Liz Weston: A Year-End Money Checklist for People 50 and Over


Age brings unique opportunities and obligations, including some important year-end tasks that can help you get the most out of your money. For those 50 and over, here are a few to consider:

PLAY RECALL, IF YOU CAN

If you still have a job, use a retirement calculator to see if you should increase your savings rate.

Catch-up contributions could allow you to save more in tax-efficient accounts. A person 50 or older can contribute up to $ 26,000 to a 401 (k) workplace in 2021, and up to $ 7,000 to an IRA, says Mark Luscombe, senior analyst for Wolters Kluwer Tax & Accounting .

You have until December 31st to contribute to the work plans for 2021 and until April 15th to make your 2021 IRA contributions. The possibility of contributing to a Roth in 2021 gradually disappears from a modified adjusted gross income of 125 $ 000 for singles and $ 198,000 for married couples filing jointly.

Slightly different rules apply to health savings accounts, which are associated with qualifying, high-deductible health insurance plans, Luscombe explains. The contribution limits for 2021 are $ 3,600 for people with individual coverage and $ 7,200 for people with family coverage. People aged 55 and over can make an additional catch-up contribution of $ 1,000. As with IRAs, you have until the tax filing deadline of April 15 to contribute for the year.

To contribute to an HSA, the account holder must have a qualifying health insurance plan with an annual deductible of at least $ 1,400 for individual coverage and $ 2,800 for family coverage. People on Medicare cannot contribute to an HSA, but they can withdraw money tax-free from an HSA to pay for medical expenses, including Medicare premiums, deductibles, and co-payments. said Luscombe.

PLANNING THE MINIMUM REQUIRED DISTRIBUTIONS

Money can’t sit in retirement accounts indefinitely, says Mary Kay Foss, a chartered accountant, member of the American Institute of CPA’s Personal and Self-Employed Tax Committee. Withdrawals must begin at some point, usually at age 72. If you miss a deadline or withdraw too little, you could face a tax penalty equal to 50% of the amount you should have withdrawn but failed to do. Your retirement fund or brokerage firm can help you calculate the appropriate amount, or you can use the tables in IRS publication 590-B.

The IRS specifies the minimum you must take each year based on your account balance as of December 31 of the previous year. Your minimum distribution required for 2021, for example, will be based on your balance as of December 31, 2020.

You should generally receive your distributions before the end of the year, although you can defer your first RMD until April 1 of the year after you turn 72. If you delay, you will need to take your second RMD before the end of this year. , says Foss.

You can carry over RMDs from a work plan such as a 401 (k) if you still work for the company sponsoring the plan and do not own 5% or more of the company.

Additionally, there is no RMD for Roth IRAs during the account holder’s lifetime. A spouse who inherits a Roth IRA may treat it as their own, also avoiding the required distributions, but the other heirs must start emptying the account after his inheritance.

CONSIDER ACCOUNT CONVERSIONS

Another way to avoid RMD is to convert an IRA or other retirement account to a Roth, but that means paying taxes on the money now rather than later.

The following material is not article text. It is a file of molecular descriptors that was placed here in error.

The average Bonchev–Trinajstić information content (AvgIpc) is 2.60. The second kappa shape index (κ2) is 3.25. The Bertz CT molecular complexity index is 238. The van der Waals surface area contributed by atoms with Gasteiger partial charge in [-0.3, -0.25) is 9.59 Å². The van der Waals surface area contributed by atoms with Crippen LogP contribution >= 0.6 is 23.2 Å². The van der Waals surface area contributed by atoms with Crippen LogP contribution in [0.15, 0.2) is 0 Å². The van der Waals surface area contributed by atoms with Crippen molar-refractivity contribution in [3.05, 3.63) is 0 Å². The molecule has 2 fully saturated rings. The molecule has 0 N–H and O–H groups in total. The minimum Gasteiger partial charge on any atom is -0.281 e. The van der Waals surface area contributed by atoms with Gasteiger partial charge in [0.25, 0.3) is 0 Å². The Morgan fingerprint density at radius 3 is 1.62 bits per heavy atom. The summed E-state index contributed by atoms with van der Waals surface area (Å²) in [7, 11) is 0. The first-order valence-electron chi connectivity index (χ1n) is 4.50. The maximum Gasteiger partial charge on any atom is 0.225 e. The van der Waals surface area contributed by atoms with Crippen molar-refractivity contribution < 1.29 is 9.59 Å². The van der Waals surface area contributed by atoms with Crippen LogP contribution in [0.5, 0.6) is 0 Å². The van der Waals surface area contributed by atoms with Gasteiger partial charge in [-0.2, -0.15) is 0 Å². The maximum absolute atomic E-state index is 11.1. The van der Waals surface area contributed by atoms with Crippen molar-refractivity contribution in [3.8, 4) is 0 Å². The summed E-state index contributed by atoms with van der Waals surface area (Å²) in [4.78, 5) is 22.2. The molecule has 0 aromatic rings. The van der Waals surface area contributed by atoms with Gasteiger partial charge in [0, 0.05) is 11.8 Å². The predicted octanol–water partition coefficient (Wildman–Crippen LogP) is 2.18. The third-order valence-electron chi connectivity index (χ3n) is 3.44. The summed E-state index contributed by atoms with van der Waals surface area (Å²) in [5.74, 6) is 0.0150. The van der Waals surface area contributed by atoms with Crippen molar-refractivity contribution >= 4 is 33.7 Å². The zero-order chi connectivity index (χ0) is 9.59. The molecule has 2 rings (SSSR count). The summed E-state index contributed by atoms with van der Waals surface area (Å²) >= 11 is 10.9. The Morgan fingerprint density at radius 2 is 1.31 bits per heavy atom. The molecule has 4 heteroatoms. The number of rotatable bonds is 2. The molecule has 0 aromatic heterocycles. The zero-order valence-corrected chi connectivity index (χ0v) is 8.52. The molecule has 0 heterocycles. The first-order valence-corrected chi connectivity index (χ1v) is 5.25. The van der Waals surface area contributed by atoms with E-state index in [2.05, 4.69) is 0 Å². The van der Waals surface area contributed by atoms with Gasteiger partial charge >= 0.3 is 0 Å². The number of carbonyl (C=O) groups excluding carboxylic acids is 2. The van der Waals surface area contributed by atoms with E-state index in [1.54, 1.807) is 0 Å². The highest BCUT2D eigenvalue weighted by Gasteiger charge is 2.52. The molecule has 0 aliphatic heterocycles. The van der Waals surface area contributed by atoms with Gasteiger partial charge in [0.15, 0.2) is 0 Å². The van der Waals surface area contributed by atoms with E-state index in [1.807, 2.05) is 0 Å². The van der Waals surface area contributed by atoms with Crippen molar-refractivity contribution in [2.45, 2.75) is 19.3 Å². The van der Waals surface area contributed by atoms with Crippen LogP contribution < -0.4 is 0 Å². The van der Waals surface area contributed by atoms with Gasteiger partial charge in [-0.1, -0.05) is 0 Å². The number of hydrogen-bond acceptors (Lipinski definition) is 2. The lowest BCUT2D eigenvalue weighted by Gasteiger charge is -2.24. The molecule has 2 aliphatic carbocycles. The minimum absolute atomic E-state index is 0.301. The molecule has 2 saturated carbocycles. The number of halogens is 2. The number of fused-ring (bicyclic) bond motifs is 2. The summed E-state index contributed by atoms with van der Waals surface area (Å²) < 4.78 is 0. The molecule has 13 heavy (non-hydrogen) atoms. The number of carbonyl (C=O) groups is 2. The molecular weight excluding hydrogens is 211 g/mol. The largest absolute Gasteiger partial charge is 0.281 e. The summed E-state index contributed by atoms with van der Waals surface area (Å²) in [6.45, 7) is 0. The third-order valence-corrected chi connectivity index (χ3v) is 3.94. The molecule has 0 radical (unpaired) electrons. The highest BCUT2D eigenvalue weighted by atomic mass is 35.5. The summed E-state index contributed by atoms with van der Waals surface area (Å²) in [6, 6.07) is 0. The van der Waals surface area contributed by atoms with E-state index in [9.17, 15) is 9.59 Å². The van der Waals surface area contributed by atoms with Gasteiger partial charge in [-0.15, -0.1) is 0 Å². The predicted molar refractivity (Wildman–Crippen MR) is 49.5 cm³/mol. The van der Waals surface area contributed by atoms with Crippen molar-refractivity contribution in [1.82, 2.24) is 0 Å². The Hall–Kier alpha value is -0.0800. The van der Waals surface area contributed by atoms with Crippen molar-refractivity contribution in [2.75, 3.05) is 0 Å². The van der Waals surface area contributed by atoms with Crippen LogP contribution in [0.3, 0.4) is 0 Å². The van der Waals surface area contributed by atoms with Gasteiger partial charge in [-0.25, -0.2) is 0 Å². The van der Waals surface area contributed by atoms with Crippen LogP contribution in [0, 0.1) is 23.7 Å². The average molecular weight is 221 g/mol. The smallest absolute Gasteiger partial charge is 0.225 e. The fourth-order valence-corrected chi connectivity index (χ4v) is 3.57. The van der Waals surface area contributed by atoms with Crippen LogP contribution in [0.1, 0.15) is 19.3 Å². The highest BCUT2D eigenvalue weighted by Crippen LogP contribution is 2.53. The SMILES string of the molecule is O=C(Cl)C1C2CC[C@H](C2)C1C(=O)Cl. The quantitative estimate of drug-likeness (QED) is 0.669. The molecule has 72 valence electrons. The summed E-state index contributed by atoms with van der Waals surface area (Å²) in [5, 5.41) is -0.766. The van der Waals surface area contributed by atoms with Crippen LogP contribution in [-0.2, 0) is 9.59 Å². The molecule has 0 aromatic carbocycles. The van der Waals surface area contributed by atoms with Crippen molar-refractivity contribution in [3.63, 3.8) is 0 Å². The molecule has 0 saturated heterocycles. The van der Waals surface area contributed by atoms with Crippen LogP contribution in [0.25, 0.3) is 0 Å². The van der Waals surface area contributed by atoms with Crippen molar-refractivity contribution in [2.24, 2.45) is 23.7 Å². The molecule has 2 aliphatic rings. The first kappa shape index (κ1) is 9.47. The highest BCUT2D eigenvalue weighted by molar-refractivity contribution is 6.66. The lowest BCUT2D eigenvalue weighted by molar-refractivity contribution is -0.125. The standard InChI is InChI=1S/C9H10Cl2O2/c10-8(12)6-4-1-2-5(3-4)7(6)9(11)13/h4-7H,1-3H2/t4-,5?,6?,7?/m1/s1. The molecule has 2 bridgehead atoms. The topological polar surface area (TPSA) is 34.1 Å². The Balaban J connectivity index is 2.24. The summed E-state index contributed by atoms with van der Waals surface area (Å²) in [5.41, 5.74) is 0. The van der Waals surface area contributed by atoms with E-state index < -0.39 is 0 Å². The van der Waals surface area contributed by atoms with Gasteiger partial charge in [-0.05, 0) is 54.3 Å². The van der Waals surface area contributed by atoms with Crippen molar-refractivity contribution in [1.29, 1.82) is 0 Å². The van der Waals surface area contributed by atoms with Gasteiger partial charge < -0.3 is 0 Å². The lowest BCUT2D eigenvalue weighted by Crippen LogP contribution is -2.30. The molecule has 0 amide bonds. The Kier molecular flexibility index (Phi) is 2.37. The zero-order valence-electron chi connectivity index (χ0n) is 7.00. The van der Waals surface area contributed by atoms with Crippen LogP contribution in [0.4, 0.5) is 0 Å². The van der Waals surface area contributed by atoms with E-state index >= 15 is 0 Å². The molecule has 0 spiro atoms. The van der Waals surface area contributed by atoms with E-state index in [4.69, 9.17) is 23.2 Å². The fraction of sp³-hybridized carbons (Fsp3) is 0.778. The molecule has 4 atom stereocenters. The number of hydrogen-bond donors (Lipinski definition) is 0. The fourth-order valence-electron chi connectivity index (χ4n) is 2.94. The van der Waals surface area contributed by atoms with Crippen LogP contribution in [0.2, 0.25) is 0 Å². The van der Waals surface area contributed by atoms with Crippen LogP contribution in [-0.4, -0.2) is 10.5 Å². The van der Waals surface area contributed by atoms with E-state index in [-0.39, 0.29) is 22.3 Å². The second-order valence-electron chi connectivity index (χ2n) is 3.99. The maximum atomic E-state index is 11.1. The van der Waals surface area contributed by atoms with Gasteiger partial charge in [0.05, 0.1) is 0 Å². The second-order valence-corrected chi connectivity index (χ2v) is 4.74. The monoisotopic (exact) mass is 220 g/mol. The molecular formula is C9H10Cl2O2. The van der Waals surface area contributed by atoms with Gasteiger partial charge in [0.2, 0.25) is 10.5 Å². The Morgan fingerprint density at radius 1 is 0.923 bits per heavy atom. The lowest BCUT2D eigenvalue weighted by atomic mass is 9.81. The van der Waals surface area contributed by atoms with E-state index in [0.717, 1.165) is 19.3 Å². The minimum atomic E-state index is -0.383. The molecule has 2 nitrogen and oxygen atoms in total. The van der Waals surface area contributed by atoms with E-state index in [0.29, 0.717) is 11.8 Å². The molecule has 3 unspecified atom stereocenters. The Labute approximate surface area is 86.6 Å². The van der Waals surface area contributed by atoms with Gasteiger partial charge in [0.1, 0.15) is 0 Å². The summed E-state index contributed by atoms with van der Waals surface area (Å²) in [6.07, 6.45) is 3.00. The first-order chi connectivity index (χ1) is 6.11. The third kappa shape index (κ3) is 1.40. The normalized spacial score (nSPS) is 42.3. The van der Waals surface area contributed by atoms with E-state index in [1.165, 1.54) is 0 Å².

Conversions can make sense when you expect to be in a higher tax bracket in retirement and can pay tax without plundering your retirement savings, says certified financial planner Michael Kitces, editor of the website. Nerd’s Eye View Financial Planning Strategy. Young people are often good candidates for conversions because their tax bracket will likely increase with their income. Most people nearing retirement will face the opposite situation: their tax bracket will go down once they stop working, so conversions may not be a good idea.

People who have been diligent savers, however, could find themselves pushed into a higher tax bracket once they are required to start making minimum withdrawals, Kitces says. In that case, Roth conversions before age 72 might be smart, but you’ll want to consult a tax professional. Excessive conversion could increase your tax bill and, if you are affiliated with Medicare, potentially increase your premiums.

MAKE CHARITABLE CONTRIBUTIONS

You can also avoid the minimum required distributions through qualified charitable distributions from your IRA, which can begin after you’re 70 and a half, says Foss. The money must be transferred directly from the IRA to a qualified charity. These contributions may be excluded from your income, but count towards your required annual minimum distribution if funds leave your account before the RMD deadline, which is usually December 31st.

Qualified charitable distributions can be made from most types of IRAs: traditional, renewable and legacy, as well as inactive Simplified Employee Pensions known as SEP and SIMPLE, which are employee incentive plans. savings for employees. (Inactive means you no longer contribute to these plans.) The maximum annual amount you can contribute in this way is $ 100,000.

FILE – This undated file photo provided by NerdWallet shows Liz Weston, columnist for the personal finance website. (NerdWallet via AP, file) {Taken from column 7.12.21}

This column was provided to The Associated Press by the NerdWallet personal finance website. Contact Liz Weston, a Certified Financial Planner and Columnist at NerdWallet, at [email protected] or @lizweston.


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